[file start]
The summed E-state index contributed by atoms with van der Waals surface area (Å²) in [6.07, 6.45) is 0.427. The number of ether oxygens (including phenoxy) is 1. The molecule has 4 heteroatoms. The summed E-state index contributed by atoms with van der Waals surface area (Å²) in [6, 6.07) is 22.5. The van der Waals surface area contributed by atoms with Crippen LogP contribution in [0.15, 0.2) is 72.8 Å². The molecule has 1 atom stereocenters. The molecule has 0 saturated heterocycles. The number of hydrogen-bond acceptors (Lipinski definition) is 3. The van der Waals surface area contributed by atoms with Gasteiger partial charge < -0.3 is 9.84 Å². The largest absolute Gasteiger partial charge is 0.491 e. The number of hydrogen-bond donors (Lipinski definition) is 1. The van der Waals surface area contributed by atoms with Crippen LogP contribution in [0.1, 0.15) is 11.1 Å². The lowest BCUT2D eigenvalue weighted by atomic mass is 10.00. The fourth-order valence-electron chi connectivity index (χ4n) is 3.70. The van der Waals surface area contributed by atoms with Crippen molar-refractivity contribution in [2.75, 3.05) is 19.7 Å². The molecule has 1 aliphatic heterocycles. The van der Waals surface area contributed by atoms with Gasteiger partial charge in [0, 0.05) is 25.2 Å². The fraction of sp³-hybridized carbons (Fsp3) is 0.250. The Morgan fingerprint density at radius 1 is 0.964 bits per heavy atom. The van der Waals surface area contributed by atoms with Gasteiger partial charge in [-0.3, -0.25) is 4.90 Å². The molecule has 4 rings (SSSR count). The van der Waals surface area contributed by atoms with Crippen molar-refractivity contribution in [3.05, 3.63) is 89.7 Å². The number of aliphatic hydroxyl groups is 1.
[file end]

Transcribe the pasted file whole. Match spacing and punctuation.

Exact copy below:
The summed E-state index contributed by atoms with van der Waals surface area (Å²) in [6.07, 6.45) is 0.427. The number of ether oxygens (including phenoxy) is 1. The molecule has 4 heteroatoms. The summed E-state index contributed by atoms with van der Waals surface area (Å²) in [6, 6.07) is 22.5. The van der Waals surface area contributed by atoms with Crippen LogP contribution in [0.15, 0.2) is 72.8 Å². The molecule has 1 atom stereocenters. The molecule has 0 saturated heterocycles. The number of hydrogen-bond acceptors (Lipinski definition) is 3. The van der Waals surface area contributed by atoms with Gasteiger partial charge < -0.3 is 9.84 Å². The largest absolute Gasteiger partial charge is 0.491 e. The number of hydrogen-bond donors (Lipinski definition) is 1. The van der Waals surface area contributed by atoms with Crippen LogP contribution in [0.1, 0.15) is 11.1 Å². The lowest BCUT2D eigenvalue weighted by atomic mass is 10.00. The fourth-order valence-electron chi connectivity index (χ4n) is 3.70. The van der Waals surface area contributed by atoms with Crippen molar-refractivity contribution in [2.75, 3.05) is 19.7 Å². The molecule has 1 aliphatic heterocycles. The van der Waals surface area contributed by atoms with Gasteiger partial charge in [0, 0.05) is 25.2 Å². The fraction of sp³-hybridized carbons (Fsp3) is 0.250. The Morgan fingerprint density at radius 1 is 0.964 bits per heavy atom. The van der Waals surface area contributed by atoms with Gasteiger partial charge in [-0.3, -0.25) is 4.90 Å². The molecule has 4 rings (SSSR count). The van der Waals surface area contributed by atoms with Crippen molar-refractivity contribution in [3.05, 3.63) is 89.7 Å². The number of aliphatic hydroxyl groups is 1.